This may finally be the season Washington solves its Sweet 16 problem. Instead of having ’98, ’05, ’06, ’09 and ’10 looming as would-be trips to the Elite Eight, Lorenzo Romar’s team seems primed to finally play for a Final Four spot.
This Todd Dybas column illustrates why Washington’s on such a roll right now (hint: It rhymes with tooting) with its potent mix of guards and athletic forwards. They score efficiently, play defense and push the pace.
If you haven’t seen ‘em play yet, I highly recommend dialing in Saturday’s game against Texas A&M.
The only issue? Starting center. Not the production at center, where Matthew Bryan-Amaning and Aziz N’Diaye form a potent shot blocking-rebounding combo. But for some reason, whoever starts doesn’t produce. The one who comes off the bench does.
In the past three games as a backup, [Bryan-Amaning] ha’s averaged 15.6 points and 4.3 rebounds while Washington (6-2) beat Long Beach State by 27, Texas Tech by 29 and Portland by 22.
In the previous three games at the Maui Invitational, Bryan-Amaning averaged 10 points and 4 rebounds and UW was 1-2 against Virginia, No. 17 Kentucky and No. 7 Michigan State.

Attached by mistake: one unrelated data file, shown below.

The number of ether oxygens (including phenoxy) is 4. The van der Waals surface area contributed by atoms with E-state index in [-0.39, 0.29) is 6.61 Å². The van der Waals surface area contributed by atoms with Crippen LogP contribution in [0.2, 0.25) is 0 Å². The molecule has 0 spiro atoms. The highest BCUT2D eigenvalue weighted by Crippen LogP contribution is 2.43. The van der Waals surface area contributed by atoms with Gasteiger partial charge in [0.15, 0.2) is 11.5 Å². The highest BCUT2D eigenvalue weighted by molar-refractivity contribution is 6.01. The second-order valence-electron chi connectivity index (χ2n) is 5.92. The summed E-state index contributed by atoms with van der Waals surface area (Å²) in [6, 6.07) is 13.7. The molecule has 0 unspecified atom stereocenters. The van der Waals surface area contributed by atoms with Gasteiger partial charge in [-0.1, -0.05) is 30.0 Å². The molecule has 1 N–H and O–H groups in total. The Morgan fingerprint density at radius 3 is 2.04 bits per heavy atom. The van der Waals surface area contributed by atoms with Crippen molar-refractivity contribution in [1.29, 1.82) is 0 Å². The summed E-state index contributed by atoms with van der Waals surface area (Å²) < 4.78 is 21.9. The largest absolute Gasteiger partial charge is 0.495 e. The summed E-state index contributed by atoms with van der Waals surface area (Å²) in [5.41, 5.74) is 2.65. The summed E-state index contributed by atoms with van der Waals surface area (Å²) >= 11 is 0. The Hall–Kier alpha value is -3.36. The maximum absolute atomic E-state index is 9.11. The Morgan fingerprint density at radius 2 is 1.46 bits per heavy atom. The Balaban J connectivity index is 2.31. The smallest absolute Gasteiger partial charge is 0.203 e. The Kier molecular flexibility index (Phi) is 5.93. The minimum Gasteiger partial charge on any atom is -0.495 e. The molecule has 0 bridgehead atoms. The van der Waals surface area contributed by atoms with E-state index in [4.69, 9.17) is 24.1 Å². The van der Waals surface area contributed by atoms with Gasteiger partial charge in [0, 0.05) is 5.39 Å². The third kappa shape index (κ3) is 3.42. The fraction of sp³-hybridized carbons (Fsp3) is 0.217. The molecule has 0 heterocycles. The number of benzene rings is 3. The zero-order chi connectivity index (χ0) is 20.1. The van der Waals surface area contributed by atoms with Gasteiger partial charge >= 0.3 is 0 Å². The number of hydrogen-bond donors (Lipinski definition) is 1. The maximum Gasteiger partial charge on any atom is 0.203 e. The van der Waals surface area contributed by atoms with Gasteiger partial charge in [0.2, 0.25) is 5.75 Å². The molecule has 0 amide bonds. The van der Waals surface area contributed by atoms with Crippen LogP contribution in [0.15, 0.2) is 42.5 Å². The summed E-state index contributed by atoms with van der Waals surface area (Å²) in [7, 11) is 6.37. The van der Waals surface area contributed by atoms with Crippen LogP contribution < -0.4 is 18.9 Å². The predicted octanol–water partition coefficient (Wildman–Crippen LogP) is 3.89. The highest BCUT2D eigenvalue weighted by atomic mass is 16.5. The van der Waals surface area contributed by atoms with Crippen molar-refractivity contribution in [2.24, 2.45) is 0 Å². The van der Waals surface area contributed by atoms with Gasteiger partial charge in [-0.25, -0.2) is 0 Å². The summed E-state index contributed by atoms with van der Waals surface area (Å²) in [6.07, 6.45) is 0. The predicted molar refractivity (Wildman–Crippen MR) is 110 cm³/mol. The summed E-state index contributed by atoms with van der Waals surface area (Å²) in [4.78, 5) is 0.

… While Bryan-Amaning has thrived as a backup, N’Diaye, a 7-foot sophomore, has regressed as a starter.
After stellar performances at the Maui Invitational, including a 10-rebound, 5-block game against Kentucky, he’s averaging 2.3 points and 4.3 rebounds in the past three games.
What’s the deal? Nobody knows. Bryan-Amaning doesn’t mind because he’s still playing a chunk of minutes and late in games. N’Diaye’s adjusting to various offensive sets and defensive nuances. Either way, Romar doesn’t care as long as they produce.
At this point, why mess with what works? Keep bringing Bryan-Amaning off the bench unless N’Diaye needs to rest his weary knees.
“It’s early in the year, still learning each other,” Romar said. “We’re getting better at it than we were the first week of practice.”
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